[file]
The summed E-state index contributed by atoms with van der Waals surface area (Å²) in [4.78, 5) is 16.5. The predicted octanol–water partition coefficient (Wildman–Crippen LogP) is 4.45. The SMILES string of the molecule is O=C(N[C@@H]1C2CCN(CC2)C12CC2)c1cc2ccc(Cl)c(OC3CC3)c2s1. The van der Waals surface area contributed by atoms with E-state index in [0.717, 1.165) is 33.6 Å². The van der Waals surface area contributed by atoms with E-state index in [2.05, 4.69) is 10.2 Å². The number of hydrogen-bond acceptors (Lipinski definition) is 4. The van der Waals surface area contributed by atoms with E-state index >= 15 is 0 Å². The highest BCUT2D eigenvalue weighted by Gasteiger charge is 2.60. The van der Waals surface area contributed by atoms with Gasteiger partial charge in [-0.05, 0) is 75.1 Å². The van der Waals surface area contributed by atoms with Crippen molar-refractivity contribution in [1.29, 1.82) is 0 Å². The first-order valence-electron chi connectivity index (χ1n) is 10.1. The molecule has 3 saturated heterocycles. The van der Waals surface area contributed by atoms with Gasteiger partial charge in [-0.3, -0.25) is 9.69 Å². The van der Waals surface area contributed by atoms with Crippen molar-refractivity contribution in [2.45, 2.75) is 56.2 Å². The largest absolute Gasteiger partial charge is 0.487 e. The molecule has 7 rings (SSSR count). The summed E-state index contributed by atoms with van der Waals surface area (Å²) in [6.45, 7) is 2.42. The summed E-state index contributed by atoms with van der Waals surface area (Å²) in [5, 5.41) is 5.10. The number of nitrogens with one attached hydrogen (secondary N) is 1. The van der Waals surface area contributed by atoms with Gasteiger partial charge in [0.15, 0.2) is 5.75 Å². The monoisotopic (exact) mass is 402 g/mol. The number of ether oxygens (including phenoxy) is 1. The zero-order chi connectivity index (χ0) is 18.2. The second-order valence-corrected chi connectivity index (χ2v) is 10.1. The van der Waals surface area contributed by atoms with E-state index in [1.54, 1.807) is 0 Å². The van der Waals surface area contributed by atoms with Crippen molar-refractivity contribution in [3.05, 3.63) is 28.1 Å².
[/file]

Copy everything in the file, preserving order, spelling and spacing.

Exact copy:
The summed E-state index contributed by atoms with van der Waals surface area (Å²) in [4.78, 5) is 16.5. The predicted octanol–water partition coefficient (Wildman–Crippen LogP) is 4.45. The SMILES string of the molecule is O=C(N[C@@H]1C2CCN(CC2)C12CC2)c1cc2ccc(Cl)c(OC3CC3)c2s1. The van der Waals surface area contributed by atoms with E-state index in [0.717, 1.165) is 33.6 Å². The van der Waals surface area contributed by atoms with E-state index in [2.05, 4.69) is 10.2 Å². The number of hydrogen-bond acceptors (Lipinski definition) is 4. The van der Waals surface area contributed by atoms with E-state index >= 15 is 0 Å². The highest BCUT2D eigenvalue weighted by Gasteiger charge is 2.60. The van der Waals surface area contributed by atoms with Gasteiger partial charge in [-0.05, 0) is 75.1 Å². The van der Waals surface area contributed by atoms with Crippen molar-refractivity contribution in [1.29, 1.82) is 0 Å². The first-order valence-electron chi connectivity index (χ1n) is 10.1. The molecule has 3 saturated heterocycles. The van der Waals surface area contributed by atoms with Gasteiger partial charge in [-0.3, -0.25) is 9.69 Å². The van der Waals surface area contributed by atoms with Crippen molar-refractivity contribution in [2.45, 2.75) is 56.2 Å². The largest absolute Gasteiger partial charge is 0.487 e. The molecule has 7 rings (SSSR count). The summed E-state index contributed by atoms with van der Waals surface area (Å²) in [6.45, 7) is 2.42. The summed E-state index contributed by atoms with van der Waals surface area (Å²) in [5, 5.41) is 5.10. The number of nitrogens with one attached hydrogen (secondary N) is 1. The van der Waals surface area contributed by atoms with Gasteiger partial charge in [0.15, 0.2) is 5.75 Å². The monoisotopic (exact) mass is 402 g/mol. The number of ether oxygens (including phenoxy) is 1. The zero-order chi connectivity index (χ0) is 18.2. The second-order valence-corrected chi connectivity index (χ2v) is 10.1. The van der Waals surface area contributed by atoms with E-state index in [1.54, 1.807) is 0 Å². The van der Waals surface area contributed by atoms with Crippen molar-refractivity contribution in [3.05, 3.63) is 28.1 Å².